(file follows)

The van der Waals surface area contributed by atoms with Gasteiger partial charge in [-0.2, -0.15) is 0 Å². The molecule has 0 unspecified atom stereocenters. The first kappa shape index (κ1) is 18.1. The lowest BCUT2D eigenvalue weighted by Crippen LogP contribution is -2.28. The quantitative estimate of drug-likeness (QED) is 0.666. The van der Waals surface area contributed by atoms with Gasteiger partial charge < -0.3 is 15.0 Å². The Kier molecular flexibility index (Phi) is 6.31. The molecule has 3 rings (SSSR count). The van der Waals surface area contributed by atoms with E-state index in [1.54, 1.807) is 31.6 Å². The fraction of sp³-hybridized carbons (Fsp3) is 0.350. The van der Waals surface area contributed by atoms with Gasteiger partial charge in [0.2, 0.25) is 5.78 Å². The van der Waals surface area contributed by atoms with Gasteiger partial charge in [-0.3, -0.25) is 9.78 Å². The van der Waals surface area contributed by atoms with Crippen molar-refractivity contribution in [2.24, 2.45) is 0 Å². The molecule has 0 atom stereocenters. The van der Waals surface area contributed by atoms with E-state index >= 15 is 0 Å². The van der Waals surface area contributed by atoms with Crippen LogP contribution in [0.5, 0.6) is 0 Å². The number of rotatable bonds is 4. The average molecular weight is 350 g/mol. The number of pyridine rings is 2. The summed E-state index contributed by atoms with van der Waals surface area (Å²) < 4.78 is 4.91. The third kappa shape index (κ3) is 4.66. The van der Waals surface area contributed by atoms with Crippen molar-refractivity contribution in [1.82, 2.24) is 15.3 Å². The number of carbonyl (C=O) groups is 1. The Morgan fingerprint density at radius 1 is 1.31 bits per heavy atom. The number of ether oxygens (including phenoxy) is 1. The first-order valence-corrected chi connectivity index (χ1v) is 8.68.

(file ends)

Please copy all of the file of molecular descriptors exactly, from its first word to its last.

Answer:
The van der Waals surface area contributed by atoms with Gasteiger partial charge in [-0.2, -0.15) is 0 Å². The molecule has 0 unspecified atom stereocenters. The first kappa shape index (κ1) is 18.1. The lowest BCUT2D eigenvalue weighted by Crippen LogP contribution is -2.28. The quantitative estimate of drug-likeness (QED) is 0.666. The van der Waals surface area contributed by atoms with Gasteiger partial charge < -0.3 is 15.0 Å². The Kier molecular flexibility index (Phi) is 6.31. The molecule has 3 rings (SSSR count). The van der Waals surface area contributed by atoms with E-state index in [1.54, 1.807) is 31.6 Å². The fraction of sp³-hybridized carbons (Fsp3) is 0.350. The van der Waals surface area contributed by atoms with Gasteiger partial charge in [0.2, 0.25) is 5.78 Å². The van der Waals surface area contributed by atoms with Gasteiger partial charge in [-0.3, -0.25) is 9.78 Å². The van der Waals surface area contributed by atoms with Crippen molar-refractivity contribution in [2.24, 2.45) is 0 Å². The molecule has 0 atom stereocenters. The van der Waals surface area contributed by atoms with E-state index >= 15 is 0 Å². The van der Waals surface area contributed by atoms with Crippen LogP contribution in [0.5, 0.6) is 0 Å². The number of rotatable bonds is 4. The average molecular weight is 350 g/mol. The number of pyridine rings is 2. The summed E-state index contributed by atoms with van der Waals surface area (Å²) < 4.78 is 4.91. The third kappa shape index (κ3) is 4.66. The van der Waals surface area contributed by atoms with Crippen molar-refractivity contribution in [1.82, 2.24) is 15.3 Å². The number of carbonyl (C=O) groups is 1. The Morgan fingerprint density at radius 1 is 1.31 bits per heavy atom. The number of ether oxygens (including phenoxy) is 1. The first-order valence-corrected chi connectivity index (χ1v) is 8.68.